MARIO RITTER: Becoming a fish-farmer has its own financial risks. Sebastian Belle says students need to develop a business plan before they can graduate. They will be expected to raise about half of the money they would need for any farm they want to create. Mr. Belle says the “Cod Academy” is based on successful programs started in Japan and Norway more than thirty years ago. Those programs were created to retrain fishers who once caught tuna and herring.
SEBASTIAN BELLE: “It’s never been done before in America and we’re trying to see if it’s a model that has some potential.
MARIO RITTER: Mr. Belle says he hopes the program will help people in Maine realize the huge promise that cod farming holds. He admits aquaculture has its critics. Critics say that crowding fish together in a farm can spread disease and produce unhealthy fish.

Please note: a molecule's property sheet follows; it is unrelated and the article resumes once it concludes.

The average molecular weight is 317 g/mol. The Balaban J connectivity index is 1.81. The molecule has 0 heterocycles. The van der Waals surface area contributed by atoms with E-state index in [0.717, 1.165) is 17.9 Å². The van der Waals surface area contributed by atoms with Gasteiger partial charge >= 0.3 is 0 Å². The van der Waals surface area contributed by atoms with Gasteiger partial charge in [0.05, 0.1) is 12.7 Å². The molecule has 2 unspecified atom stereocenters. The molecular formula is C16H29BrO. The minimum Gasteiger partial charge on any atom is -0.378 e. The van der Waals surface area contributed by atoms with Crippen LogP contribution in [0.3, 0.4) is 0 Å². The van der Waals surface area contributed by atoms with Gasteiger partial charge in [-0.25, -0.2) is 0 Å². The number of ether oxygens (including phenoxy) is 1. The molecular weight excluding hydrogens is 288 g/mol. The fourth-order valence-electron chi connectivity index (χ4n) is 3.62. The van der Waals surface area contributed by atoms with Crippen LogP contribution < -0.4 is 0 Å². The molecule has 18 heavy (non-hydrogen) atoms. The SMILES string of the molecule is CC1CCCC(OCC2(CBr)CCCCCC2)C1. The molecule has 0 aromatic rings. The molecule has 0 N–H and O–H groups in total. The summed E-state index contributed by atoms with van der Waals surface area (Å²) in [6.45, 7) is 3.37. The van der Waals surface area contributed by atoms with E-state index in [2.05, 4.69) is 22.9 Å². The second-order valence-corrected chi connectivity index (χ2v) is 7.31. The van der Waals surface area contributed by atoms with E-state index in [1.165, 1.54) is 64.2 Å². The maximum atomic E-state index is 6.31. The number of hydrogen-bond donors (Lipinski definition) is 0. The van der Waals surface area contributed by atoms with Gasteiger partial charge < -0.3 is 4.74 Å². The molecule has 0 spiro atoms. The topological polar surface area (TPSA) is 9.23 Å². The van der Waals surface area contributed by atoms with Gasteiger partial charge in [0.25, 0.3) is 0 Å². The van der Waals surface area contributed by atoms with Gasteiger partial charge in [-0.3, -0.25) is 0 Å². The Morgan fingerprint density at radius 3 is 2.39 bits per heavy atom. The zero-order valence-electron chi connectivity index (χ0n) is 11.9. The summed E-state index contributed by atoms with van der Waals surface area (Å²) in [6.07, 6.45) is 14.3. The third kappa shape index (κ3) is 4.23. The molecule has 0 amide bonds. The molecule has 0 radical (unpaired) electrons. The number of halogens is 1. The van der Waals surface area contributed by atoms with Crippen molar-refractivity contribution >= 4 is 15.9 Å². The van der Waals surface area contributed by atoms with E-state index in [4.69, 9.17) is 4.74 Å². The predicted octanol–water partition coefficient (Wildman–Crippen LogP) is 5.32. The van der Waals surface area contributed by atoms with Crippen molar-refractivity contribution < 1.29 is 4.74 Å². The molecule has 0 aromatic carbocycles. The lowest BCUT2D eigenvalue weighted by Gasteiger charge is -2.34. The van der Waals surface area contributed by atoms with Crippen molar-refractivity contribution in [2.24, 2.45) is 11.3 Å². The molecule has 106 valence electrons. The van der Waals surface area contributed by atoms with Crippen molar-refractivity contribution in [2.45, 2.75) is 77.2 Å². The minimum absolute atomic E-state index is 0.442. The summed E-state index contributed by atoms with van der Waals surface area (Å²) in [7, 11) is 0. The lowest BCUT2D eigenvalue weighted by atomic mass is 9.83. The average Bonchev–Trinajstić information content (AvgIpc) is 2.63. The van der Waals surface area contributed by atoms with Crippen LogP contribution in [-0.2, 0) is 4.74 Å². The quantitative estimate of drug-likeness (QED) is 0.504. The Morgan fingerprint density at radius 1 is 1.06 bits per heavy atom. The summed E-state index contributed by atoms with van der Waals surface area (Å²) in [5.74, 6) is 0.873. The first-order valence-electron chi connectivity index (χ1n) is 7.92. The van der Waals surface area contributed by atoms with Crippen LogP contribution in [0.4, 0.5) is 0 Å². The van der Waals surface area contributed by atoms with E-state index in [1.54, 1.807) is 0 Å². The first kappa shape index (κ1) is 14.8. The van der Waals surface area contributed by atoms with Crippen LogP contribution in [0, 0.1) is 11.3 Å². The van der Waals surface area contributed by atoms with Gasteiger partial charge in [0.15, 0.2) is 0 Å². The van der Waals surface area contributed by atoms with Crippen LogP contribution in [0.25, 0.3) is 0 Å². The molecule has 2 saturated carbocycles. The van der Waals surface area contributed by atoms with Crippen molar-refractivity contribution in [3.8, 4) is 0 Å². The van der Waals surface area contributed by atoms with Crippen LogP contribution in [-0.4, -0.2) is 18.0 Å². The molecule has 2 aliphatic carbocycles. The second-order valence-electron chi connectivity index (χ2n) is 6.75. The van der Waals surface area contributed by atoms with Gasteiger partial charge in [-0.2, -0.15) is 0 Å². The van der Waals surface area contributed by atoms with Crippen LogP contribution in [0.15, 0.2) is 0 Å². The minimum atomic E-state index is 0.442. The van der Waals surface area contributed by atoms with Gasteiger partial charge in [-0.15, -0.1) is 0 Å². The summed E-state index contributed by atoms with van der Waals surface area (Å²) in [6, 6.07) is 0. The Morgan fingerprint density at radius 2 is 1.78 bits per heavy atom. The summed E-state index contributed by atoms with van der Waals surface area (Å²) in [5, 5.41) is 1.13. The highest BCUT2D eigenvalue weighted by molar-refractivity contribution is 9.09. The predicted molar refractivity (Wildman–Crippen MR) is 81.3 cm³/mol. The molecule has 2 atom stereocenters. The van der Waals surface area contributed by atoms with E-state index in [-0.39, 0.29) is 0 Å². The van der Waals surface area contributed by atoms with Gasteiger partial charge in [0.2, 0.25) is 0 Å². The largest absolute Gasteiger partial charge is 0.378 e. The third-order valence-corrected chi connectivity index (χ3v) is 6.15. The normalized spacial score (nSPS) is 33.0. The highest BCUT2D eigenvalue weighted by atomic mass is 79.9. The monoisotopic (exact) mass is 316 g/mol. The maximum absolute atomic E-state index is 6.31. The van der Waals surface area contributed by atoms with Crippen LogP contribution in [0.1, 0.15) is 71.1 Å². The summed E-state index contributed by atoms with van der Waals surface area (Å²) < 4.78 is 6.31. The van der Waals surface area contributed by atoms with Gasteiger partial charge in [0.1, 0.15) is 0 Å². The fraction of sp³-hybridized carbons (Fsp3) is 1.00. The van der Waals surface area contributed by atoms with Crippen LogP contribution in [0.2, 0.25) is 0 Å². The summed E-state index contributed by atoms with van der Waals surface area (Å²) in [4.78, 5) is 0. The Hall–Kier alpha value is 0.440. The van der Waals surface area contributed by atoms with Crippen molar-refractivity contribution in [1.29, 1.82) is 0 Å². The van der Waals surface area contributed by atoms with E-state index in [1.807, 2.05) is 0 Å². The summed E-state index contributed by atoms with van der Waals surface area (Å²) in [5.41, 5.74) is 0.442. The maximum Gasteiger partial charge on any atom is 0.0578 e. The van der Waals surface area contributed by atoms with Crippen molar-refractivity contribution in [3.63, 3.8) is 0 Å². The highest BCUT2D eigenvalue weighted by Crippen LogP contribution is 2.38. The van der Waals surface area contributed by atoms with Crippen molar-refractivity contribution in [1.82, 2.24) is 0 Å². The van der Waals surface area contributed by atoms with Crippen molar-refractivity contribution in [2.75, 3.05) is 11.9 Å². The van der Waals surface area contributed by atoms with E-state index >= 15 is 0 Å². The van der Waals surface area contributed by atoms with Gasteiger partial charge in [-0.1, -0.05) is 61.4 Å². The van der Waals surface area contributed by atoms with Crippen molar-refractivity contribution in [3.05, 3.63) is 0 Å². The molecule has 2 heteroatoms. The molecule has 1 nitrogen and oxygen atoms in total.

But Mr. Belle says Maine’s fish farmers have learned from those mistakes. And he says state inspectors make sure that fish farms obey environmental rules.
The first students of the “Cod Academy” graduated this month. They are now permitted to seek financial aid from the Maine Aquaculture Association to start their own cod-farms.
BARBARA KLEIN: This program was written and produced by Dana Demange, with reporting by Tom Porter and Jeff Swicord. I’m Barbara Klein.
MARIO RITTER: And I’m Mario Ritter. You can find our programs online with transcripts, MP3s, podcasts and pictures at voaspecialenglish.com Join us again next week for EXPLORATIONS in VOA Special English.